Navigate / search

How does your garden grow?

Remember those pollinator gardens we discussed back in January? Remember the plant lists for bees and the arguments about natives versus invasives? Well then, how is it going?

On this end, I’ve got good news and bad—tales that are amazing, funny, and disappointing. Here’s my report so far.

Siberian squill: I planted hundreds of Siberian squill bulbs in the fall of 2013 in the hopes of seeing blue pollen on my bees. Dozens of people told me it was invasive, that it would take over my entire property, that I would be sorry. But in spring of 2014 I was delighted with the flowers, the blue pollen pellets, the many native bees that came calling, and the dozens of photos I managed to get.

But this spring? Nothing. No plants (well, maybe five or six), no flowers, no blue. I was severely disappointed. So much for invasive. The lesson learned is that what is a sure-fire invasive nightmare in one ecosystem is a complete dud in the next. I wanted to be invaded but I was abandoned. Oh well.

Straw bale garden. I planted six straw bales this spring, four with potatoes and two with pollinator plants. Shortly after I planted, one reader told me he had tried it, found the straw field had been treated with herbicide, and all his plants died. I kept my fingers crossed, remembering that if it worked, I wouldn’t have to weed, deal with slugs, or water incessantly.

Apparently, I got lucky because my plants lived. But the slugs hadn’t read the bit about not liking straw, and every morning there are dozens of them at the salad bar munching away. Well, at least as many as can fit between all the wheat that sprouted from the top and sides of the bales.

All the articles I read said to use straw, not hay, so you don’t get seeds. I used wheat straw and got (not surprisingly) wheat—hairy masses of healthy, strong, stubborn wheat. I’ve spent more time pulling wheat seedlings than I ever would have spent pulling real weeds. Not only that, but between the wheat and the slugs, grew mushrooms—dozens of shapes and sizes and colors popped up through the top and out through the sides.

And then there’s the water. I read that the bales hold moisture so you can water less frequently. As it turns out, I have to water the bales twice for every time I water the rest of the garden. The bales seem wet enough, but the plant roots can’t seem to find it. Bummer.

Lemon Queen Sunflowers: At this time, the Lemon Queens (the sunflowers used by the Great Sunflower Project) seem to be doing fine. They are about three feet tall and look healthy—but this is my second batch. The first batch got picked out of the ground by Steller’s Jays, so I had to reorder the seeds and plant again. I started the second batch in the kitchen and held my breath when I finally transferred them to the garden. So far, so good.

Encap Honey Bee Mix: I planted this because I was curious. The bag says it contains mulch, fertilizer, seed and sparkling crystals that “swell and glisten when enough water has been applied.” So every day I water and look for sparkles. When the ground starts to float away, I stop, but still no sparkles. I’m getting plants from it, so I should be happy, right? But I want sparkles.

Last year’s perennials: Every year I plant more perennials, always looking for those plants that attract bees. Except for the Siberian squill, last year’s perennials are doing well. And here’s the best news: I saw a host of bee species this year I never saw before. Every year I think I’ve reached some kind of limit—an asymptote—but every year I see more and more different species. It is really true that if you plant flowers and hold the pesticides, you will enhance your wild bee population in short order.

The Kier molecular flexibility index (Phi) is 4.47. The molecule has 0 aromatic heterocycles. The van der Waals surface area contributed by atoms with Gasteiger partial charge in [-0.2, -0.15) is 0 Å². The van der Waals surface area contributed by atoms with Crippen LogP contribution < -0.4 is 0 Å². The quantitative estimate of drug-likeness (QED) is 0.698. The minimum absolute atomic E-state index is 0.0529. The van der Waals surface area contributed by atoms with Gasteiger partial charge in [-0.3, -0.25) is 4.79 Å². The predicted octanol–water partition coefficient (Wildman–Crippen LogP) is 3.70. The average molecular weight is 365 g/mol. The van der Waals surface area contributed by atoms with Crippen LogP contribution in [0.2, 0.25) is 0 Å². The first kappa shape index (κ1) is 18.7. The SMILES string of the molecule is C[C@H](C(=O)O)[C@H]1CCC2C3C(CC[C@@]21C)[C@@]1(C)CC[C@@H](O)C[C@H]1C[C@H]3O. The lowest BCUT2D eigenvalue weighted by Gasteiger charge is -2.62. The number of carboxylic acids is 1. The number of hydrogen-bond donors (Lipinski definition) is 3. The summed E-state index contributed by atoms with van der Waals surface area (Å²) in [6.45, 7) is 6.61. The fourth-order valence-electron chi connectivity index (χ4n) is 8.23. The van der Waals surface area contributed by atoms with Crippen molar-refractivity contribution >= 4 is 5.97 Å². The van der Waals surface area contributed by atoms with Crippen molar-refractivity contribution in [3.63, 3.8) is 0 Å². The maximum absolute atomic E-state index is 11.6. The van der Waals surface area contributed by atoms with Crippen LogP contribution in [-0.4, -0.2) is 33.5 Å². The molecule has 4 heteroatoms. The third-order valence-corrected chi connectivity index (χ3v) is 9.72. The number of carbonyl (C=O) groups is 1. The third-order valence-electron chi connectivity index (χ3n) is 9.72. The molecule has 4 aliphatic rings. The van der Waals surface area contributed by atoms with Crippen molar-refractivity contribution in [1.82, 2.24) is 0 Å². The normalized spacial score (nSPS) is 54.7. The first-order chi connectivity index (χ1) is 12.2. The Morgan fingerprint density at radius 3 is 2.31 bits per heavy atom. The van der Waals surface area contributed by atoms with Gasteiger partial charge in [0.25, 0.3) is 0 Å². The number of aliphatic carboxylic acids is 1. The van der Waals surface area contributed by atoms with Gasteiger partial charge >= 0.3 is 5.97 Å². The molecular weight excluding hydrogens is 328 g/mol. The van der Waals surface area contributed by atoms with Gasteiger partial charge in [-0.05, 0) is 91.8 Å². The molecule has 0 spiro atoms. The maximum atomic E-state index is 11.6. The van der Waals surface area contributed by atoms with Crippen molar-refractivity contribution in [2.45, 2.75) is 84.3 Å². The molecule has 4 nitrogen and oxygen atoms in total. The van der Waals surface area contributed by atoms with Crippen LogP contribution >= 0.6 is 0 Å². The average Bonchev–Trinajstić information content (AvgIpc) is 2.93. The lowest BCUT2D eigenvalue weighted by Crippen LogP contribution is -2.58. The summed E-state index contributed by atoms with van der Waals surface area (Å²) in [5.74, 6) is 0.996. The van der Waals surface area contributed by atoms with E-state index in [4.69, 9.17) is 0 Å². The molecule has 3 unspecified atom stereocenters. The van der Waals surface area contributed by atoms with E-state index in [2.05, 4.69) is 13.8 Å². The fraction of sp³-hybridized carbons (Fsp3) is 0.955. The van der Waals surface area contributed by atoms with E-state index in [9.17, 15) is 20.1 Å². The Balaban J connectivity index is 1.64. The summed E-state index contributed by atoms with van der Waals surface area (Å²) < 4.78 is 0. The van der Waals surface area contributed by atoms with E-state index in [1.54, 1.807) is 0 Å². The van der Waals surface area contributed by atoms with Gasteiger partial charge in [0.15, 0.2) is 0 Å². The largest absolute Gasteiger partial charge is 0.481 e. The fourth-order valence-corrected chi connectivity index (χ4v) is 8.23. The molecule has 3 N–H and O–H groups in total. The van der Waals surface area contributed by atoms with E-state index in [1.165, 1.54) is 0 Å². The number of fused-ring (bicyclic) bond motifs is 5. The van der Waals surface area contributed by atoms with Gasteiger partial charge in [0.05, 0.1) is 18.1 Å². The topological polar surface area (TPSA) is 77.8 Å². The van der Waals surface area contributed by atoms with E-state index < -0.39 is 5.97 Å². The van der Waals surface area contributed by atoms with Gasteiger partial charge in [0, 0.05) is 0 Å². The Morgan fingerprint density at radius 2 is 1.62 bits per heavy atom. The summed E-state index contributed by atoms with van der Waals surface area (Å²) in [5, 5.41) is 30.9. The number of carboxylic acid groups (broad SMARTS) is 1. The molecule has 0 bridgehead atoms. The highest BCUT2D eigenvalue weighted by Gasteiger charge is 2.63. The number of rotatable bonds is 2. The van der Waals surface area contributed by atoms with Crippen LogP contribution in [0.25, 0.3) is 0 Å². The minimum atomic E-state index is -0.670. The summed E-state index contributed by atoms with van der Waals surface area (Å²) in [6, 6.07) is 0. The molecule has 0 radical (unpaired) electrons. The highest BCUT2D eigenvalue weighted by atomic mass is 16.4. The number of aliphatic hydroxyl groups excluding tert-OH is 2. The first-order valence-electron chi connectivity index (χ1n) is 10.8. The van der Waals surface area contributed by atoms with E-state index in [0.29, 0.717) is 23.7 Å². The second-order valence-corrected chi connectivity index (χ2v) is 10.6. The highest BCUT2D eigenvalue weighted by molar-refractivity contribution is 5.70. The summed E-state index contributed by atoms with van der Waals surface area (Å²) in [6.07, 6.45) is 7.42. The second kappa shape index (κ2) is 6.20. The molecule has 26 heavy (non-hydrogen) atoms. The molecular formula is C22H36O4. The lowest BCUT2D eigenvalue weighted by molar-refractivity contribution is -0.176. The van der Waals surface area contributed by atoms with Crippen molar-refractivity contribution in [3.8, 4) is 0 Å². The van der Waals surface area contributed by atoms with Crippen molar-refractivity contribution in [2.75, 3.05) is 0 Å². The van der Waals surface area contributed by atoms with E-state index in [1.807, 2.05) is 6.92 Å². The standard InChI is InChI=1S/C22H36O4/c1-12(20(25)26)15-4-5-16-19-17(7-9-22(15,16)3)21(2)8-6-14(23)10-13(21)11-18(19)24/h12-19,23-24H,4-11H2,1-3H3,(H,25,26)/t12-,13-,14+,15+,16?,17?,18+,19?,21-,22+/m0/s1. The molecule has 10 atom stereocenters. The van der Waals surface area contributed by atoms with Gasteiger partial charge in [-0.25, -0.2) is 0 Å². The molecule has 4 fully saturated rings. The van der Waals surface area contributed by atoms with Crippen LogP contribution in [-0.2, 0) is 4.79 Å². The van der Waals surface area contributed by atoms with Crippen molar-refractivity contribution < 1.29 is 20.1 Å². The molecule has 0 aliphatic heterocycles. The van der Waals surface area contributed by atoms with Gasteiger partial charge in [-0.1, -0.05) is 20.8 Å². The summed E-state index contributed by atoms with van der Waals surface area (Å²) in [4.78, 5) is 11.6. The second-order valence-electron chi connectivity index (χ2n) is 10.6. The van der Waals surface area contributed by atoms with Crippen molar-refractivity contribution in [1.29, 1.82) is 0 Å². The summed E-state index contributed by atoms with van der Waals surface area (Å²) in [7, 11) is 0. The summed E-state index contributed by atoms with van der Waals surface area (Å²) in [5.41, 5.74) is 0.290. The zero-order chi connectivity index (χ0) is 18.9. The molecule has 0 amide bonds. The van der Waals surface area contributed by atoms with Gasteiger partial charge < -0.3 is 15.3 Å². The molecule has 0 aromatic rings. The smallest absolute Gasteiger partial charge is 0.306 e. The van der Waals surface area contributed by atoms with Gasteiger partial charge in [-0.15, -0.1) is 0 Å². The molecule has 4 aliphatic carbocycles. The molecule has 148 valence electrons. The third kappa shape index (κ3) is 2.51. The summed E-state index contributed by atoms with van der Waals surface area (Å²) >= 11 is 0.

In addition to several new-to-me Andrena bees, I’ve also spotted an Agapostemon, large leafcutters, Osmia aglaia, Bombus californicus, and a couple of species I haven’t yet identified. Is that cool or what?

My ceanothus bushes are as loud as my honey bee hives, but the sound comes not from honey bees but from scores of bumble bees. The blossoms are heavy with them, dipping and bobbing under their weight. The laburnums, highbush cranberry, and aronia have also been teaming with wild bees, while my honey bees have been distracted by maple, cascara, bitter cherry, and now blackberries.

One problem I didn’t see coming was my nesting tubes. They filled up early, so I purchased several more canisters in a hurry and they too were quickly filled. Next, I carefully removed the paper straws, stored them in a different container, and replenished the straws. When they filled, I had to do it again. The season is still young, so this exercise isn’t over. At least it’s a good problem to have.

Fall flowering perennials. I planted many new fall-flowering plants this year, mostly based on your recommendations in the plant lists. Yesterday, my bed of Autumn Joy sedum got undermined by a mole that managed to turn them all over, one-by-one, right down the row. I replanted them before the sun did too much damage (I hope). We’ll see.

So there you have it, the highlights and lowlights of my pollinator garden so far this year. So tell me about yours. What’s working and what’s not? What’s disappointing and what’s amazing in your bee garden today?


This male berry bee (Osmia aglaia) is taking a rest after a lot of, um, strenuous activity. © Rusty Burlew.

Are we raising extra-large mason bees?

Except for natural bamboo tubes, it seems that most commercial tunnels sold for pollinator housing have an inside diameter of about 7 to 8 mm for orchard mason bees (Osmia lignaria), 6 mm for blueberry bees (Osmia ribifloris), and 5 mm for both alfalfa leafcutting bees (Megachile rotundata) and raspberry bees (Osmia aglaia).

I don’t know where these numbers came from originally—and that is what makes me suspicious of them. Everyone who cites these measurements got them from someone else, who got them from someone else. Much like that statistic that claims one-third of our food is pollinated by bees, everyone says it but no one can confirm it.